EuropeMaritime CEOOperations Sell VLCCs, buy capesizes and VLGCs

London: Asset players should sell VLCCs, buy capesizes and VLGCs and hold on to smaller containerships. That’s the advice of Richard Rivlin, chief executive of Seasure Shipbroking and online pricing vehicle, VesselsValue.

Rivlin makes these predictions to Maritime CEO on the back of a new type of ship valuation called Discounted Cash Flow (DCF) values, created by This offers daily and historical income based valuations, estimating the total cash flows for the remaining trading life of the vessel. The mathematical model takes into account a large number of inputs, including anticipated charter rates, operating expenses, utilisation rate, commissions, inflation rates and discount rate.

“Guessing what is going to happen in the shipping industry over the next 12 months can be likened to gazing into a crystal ball,” Rivlin concedes, before adding: “But by using different valuation methods, there are ways to predict where shipowners should place their money in today’s market.”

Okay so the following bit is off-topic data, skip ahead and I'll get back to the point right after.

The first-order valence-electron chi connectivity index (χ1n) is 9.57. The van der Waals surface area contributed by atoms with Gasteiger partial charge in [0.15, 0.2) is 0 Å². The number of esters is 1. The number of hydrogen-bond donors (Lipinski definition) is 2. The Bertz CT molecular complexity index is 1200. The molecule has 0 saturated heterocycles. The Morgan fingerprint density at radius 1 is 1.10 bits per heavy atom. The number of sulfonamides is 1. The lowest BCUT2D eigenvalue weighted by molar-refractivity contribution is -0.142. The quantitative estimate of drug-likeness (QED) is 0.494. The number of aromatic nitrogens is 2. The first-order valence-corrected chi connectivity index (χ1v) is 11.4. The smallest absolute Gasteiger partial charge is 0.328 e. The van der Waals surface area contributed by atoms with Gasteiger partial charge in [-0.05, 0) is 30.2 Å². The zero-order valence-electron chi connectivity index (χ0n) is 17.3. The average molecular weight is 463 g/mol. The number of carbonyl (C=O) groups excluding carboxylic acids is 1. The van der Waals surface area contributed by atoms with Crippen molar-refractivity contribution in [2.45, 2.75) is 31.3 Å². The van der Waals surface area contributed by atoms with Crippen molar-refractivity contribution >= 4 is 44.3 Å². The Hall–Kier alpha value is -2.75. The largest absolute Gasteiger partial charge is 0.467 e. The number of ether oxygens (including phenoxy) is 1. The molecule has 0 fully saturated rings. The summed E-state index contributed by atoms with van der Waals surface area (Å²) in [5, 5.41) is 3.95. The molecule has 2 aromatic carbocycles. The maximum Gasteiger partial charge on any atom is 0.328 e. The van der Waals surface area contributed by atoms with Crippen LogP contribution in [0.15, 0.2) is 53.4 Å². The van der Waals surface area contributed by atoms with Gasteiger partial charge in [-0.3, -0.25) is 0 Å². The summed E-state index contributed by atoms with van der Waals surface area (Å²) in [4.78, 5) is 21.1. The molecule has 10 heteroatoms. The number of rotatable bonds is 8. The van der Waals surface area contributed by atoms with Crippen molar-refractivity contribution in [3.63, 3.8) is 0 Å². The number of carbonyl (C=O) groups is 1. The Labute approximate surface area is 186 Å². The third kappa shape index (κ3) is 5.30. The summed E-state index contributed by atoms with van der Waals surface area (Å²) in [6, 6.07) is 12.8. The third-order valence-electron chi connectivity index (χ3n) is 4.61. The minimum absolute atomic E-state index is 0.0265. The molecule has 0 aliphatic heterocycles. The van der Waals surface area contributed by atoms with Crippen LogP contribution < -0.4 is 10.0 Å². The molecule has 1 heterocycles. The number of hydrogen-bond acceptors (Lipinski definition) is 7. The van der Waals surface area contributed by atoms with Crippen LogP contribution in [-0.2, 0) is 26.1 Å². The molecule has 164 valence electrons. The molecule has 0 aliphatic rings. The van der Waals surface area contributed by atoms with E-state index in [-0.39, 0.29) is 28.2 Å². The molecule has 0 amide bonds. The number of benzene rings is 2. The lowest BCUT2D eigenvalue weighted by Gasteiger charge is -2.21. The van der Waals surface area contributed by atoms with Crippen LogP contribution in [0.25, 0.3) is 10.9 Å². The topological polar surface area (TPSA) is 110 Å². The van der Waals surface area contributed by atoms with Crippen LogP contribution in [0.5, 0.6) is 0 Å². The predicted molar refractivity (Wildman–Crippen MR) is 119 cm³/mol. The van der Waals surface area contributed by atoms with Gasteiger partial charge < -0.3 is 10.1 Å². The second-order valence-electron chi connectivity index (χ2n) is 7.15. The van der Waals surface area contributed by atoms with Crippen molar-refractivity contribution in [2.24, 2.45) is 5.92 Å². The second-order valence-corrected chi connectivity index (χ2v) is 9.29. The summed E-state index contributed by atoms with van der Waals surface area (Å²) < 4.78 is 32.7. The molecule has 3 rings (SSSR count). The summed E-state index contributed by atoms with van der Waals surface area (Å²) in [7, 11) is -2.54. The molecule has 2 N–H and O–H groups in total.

In the secondhand market, Rivlin is adamant that large bulkers still offer the greatest potential in terms of asset play but uncertainty in future earnings remains a “major concern”.

Coming up for, Rivlin says the plan is to roll out Book and Replacement Values for each individual vessel.

“Adding these to our Market, Demo and DCF valuations, will soon be computing 175,000 valuations every single day,” says Rivlin.



Sam Chambers

Starting out with the Informa Group in 2000 in Hong Kong, Sam Chambers became editor of Maritime Asia magazine as well as East Asia Editor for the world’s oldest newspaper, Lloyd’s List. In 2005 he pursued a freelance career and wrote for a variety of titles including taking on the role of Asia Editor at Seatrade magazine and China correspondent for Supply Chain Asia. His work has also appeared in The Economist, The New York Times, The Sunday Times and The International Herald Tribune.
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